Sports as a Tool to Combat Gender-Based Violence that Has Become Widespread in Somalia

Hawa Feminist Coalition uses sport as a tool to combat gender-based violence that has become widespread in Somalia and also as a way of reducing a girl’s risk of experiencing GBV. As a result of this, Hawa Feminist Coalition organized a series of sport, gaming, and networking events for young women and girls, particularly for the survivors of gender-based violence from marginalized communities such as internally displaced people and refugees in Garowe, Somalia, to promote their physical and mental well-being and also to rebuild their lives and take back control of their bodies after trauma.

With support of ONSIDE Fund, Hawa Feminist Coalition started a sports project in Garowe in October 2022 that lasted until May 2023. The project hired a coach, rented a stadium and provided necessary materials to train girls for sports in Garowe, Somalia.

In this project, 115 girls, aged 5 to 15, were trained in football, the majority of whom are internally displaced people, returned refugees, or members of other marginalized communities in Garowe, Somalia. Under the guidance of a professional female coach, these 115 girls received rigorous training consisting of tactical parts, skill parts, small-sided games, and team building to give them a well-rounded understanding of the game. They have also had opportunities to explore positions, gain an awareness of their strengths, and learn a variety of game skills. The training and gaming events were held in a fun, safe, and supportive environment, considering the deeply patriarchal culture existing in Somalia, where a girl playing football is frowned upon.

This project also helped establish the first five all-girl football groups in Garowe, Somalia. The first group, Araweelo FC, which has 24 members, is named after a legendary and brave queen called Araweelo, who ruled somewhere in Somalia. The second group, Aisha FC, which has 21 members, is named after and in tribute to Aisha Ilyes Aden, a 12-year-old girl who was brutally murdered after being kidnapped, raped, and tortured in 2019 in Galkayo, Somalia. The third group is named Horseed with 19 members, and the fourth and fifth groups have 16 members each.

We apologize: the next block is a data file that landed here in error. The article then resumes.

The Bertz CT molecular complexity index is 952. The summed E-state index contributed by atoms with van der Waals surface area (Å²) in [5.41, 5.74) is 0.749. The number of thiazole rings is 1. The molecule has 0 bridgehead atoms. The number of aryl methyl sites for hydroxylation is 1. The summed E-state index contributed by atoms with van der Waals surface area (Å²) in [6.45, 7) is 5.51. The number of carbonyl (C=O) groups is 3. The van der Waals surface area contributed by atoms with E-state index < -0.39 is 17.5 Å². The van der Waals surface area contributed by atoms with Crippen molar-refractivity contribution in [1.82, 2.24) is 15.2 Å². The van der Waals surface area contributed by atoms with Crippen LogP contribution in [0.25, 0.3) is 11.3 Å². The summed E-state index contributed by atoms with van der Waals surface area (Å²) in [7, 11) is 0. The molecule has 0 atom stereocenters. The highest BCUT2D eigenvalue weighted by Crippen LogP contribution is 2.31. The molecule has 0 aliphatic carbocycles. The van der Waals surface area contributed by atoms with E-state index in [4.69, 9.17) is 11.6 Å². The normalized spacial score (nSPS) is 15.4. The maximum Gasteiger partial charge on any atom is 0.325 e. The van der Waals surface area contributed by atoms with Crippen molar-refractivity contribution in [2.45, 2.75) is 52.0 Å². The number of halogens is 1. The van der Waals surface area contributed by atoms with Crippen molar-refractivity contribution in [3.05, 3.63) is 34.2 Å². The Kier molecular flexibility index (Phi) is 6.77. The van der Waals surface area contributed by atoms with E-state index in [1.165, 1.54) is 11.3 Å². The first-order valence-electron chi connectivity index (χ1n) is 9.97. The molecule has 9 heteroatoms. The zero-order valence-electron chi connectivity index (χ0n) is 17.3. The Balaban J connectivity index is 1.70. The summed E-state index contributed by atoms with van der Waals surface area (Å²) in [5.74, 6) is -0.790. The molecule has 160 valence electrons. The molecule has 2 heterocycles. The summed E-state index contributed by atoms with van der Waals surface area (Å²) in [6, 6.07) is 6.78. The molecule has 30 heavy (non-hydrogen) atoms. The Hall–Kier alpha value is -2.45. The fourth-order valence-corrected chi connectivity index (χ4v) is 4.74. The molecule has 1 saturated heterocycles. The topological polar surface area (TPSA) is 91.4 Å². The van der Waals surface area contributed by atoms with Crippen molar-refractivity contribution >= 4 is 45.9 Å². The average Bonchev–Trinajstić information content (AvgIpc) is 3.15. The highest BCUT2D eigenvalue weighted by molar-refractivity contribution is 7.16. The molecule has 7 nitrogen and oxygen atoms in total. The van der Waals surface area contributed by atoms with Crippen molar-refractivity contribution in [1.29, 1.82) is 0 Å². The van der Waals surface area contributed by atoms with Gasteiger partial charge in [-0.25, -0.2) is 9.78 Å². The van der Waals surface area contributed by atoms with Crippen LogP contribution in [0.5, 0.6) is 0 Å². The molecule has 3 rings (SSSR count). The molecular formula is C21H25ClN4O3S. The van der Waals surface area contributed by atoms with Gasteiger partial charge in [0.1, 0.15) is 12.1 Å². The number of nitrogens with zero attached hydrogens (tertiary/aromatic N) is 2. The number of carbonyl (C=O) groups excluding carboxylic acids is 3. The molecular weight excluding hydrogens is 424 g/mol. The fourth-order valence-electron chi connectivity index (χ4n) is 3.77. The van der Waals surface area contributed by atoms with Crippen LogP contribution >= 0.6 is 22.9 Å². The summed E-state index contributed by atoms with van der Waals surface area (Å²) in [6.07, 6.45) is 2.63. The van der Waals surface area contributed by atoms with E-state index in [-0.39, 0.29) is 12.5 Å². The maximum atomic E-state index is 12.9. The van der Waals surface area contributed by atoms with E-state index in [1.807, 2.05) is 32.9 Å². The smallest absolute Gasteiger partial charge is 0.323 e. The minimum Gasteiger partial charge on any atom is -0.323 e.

Hawa Feminist Coalition conducted a competition game for these girl-led sports groups with the participation of 150 young girls as onlookers. These sports events helped these girls feel empowered, get physical and emotional strength, and have the ability to exercise their rights, raise their voices, and begin to challenge the very social barriers, such as inequity, patriarchy, and rigid gender roles that perpetuate gender-based violence and other gender inequalities, that have been prevalent in Somalia. This has also increased girls’ participation in sports in Somalia, where traditionally people see sports as a man’s game.

This has been the most successful achievement for our organization and our girls, despite some challenges due to existing religious and cultural barriers in Somalia that prevent girls from playing sports. Some of the difficulties included the publication of the girls playing sports on social media platforms and bringing male audiences or players to the sports pitch. Furthermore, some of the girls who were not happy with being photographed or having their pictures shared were excluded from the pictures. The principle of ‘Do No Harm’ is key to our organization and programming, and we always protect the privacy and confidentiality of our beneficiaries.

Hawa Feminist Coalition previously organized 31 sports events throughout Somalia to challenge sexual and gender-based violence, including domestic violence, rape, and sexual abuse, that remained widespread throughout Somalia as a result of continued insecurity, weak rule of law, gender inequality, and oppressive cultural practices and norms. Hawa Feminist Coalition also supported and facilitated the establishment of the first five basketball all-girl teams in Somalia and provided them with training and equipment. They have already played 51 games despite existing religious and cultural barriers. Which all improved girls’ health, emotion, self-esteem, and a greater ownership and understanding of their bodies.